Attorney Donald R. Dinan testified before the United States International Trade Commission (“ITC”) on competitive conditions in the United States aluminum industry on behalf of domestic aluminum fabricators and extruders. He also submitted testimony on behalf of the United States industry in the national security investigation conducted by the Department of Commerce (“Commerce Department”) of imports of steel and aluminum into the United States.
The ITC held the hearing as part of an investigation, pursuant to section 332 of the Tariff Act of 1930 (19 U.S.C. 1332) on Competitive Conditions Affecting the U.S. Aluminum Industry. The investigation was at the request of the Committee on Ways and Means, U.S. House of Representatives. The focus of the investigation was China’s unfair trade in aluminum and fabricated aluminum products which threatened the existence of the American aluminum industry.
Mr. Dinan testified how China was dumping aluminum extrusions in the United States and was illegally subsidizing exports. He explained how Chinese overproduction and stockpiling was driving down the price of aluminum on the London Metal Exchange (“LME”) to levels where other global producers, including those in the United States, could not be profitable. Mr. Dinan noted that Chinese prices for extruded aluminum goods imported into the United States were below the cost of production, and in some instances, below the cost of the alumina from which the aluminum was made.
Based in part on the ITC’s report in the 332 investigation, the national security investigation was ordered by the President pursuant to section 232 of the Trade Expansion Act of 1962. The Commerce Department was instructed to investigate whether the quantity of or other circumstances relating to the importation of steel and aluminum were adversely affecting the national security of the United States by reducing domestic production and capacity below what is needed for national defense requirements.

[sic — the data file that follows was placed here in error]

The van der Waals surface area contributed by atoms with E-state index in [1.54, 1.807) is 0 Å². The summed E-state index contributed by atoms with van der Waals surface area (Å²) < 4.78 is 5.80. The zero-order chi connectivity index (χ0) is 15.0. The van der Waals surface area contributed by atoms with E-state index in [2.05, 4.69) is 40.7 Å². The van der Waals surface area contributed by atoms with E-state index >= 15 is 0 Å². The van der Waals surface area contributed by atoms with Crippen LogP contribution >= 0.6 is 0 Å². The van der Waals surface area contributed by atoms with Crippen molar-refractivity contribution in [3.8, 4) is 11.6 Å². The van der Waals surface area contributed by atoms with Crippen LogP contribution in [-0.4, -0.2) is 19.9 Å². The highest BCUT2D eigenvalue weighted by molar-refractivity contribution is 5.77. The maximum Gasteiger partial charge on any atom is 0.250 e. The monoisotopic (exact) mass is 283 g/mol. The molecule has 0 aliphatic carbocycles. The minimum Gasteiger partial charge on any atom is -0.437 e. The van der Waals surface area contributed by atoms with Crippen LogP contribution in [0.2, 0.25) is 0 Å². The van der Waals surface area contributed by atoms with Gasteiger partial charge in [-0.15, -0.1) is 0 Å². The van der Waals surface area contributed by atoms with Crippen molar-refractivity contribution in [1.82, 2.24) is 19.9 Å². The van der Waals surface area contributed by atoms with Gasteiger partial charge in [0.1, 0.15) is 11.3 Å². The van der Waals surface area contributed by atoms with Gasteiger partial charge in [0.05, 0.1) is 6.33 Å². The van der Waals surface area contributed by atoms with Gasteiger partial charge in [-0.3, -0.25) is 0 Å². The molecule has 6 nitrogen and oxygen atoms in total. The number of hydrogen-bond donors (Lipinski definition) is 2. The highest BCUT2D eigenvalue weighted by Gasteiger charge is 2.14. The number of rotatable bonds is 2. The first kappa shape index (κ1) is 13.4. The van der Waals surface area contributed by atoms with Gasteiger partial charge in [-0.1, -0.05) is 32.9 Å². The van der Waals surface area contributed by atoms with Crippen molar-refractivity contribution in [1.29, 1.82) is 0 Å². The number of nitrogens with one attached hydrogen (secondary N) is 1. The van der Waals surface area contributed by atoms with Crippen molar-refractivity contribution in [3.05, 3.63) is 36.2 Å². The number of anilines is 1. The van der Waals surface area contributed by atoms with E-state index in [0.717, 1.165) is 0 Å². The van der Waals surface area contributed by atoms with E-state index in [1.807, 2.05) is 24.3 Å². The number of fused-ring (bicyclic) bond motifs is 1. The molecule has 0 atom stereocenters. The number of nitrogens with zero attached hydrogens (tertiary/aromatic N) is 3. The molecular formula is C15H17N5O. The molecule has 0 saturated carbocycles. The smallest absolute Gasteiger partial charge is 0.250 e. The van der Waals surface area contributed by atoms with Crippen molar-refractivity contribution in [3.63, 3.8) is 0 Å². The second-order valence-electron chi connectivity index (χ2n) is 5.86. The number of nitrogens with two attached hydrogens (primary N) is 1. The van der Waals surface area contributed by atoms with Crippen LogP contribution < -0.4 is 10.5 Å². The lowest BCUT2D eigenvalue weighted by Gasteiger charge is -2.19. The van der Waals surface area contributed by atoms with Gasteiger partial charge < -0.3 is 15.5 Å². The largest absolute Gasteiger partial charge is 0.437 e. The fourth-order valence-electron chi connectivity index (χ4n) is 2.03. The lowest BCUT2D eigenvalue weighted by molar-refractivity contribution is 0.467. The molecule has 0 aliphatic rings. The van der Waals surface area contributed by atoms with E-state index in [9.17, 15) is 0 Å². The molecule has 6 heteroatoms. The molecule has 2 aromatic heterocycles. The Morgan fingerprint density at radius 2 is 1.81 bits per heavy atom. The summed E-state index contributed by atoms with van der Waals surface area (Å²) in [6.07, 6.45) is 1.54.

Mr. Dinan of Goetz Fitzpatrick submitted testimony for the industry that emphasized the critical need of maintaining capacity and supply of high purity prime aluminum for defense and for downstream producers.
In his comments Mr. Dinan emphasized the economic pressure on the United States producers was being caused by China primarily. Mr. Dinan urged that any trade remedial action, including tariffs, must be tailored so that it affected China and not the United States’ close trading partners and allies.
Subsequent to the 232 investigation, President Trump imposed ten (10%) percent tariffs on imports of aluminum and twenty-five (25%) percent tariffs on steel pursuant to the National Security Industrial Base Regulations. The tariffs were imposed on imports from China, Canada, Mexico, and the European Union (“EU”), as well as other countries. The regulations provide however, for exemptions to be granted if United States companies can show that they can’t purchase the goods they need from a domestic metals producer. Over 20,000 waiver requests have been filed to date.
Goetz Fitzpatrick has prepared and filed these exemption requests for a waiver for its clients. So far, the Commerce Department is granting a little over fifty (50%) percent of the waiver requests. If a company is being adversely affected, either through increased prices or inadequate supply, for their steel and aluminum needs, it should seriously explore if it should file for an exemption. Mr. Dinan noted in an interview that “the major companies being hurt by these tariffs are the domestic producers who can’t get the steel and aluminum they need to manufacture parts, the auto and aerospace industries, and the construction industry.”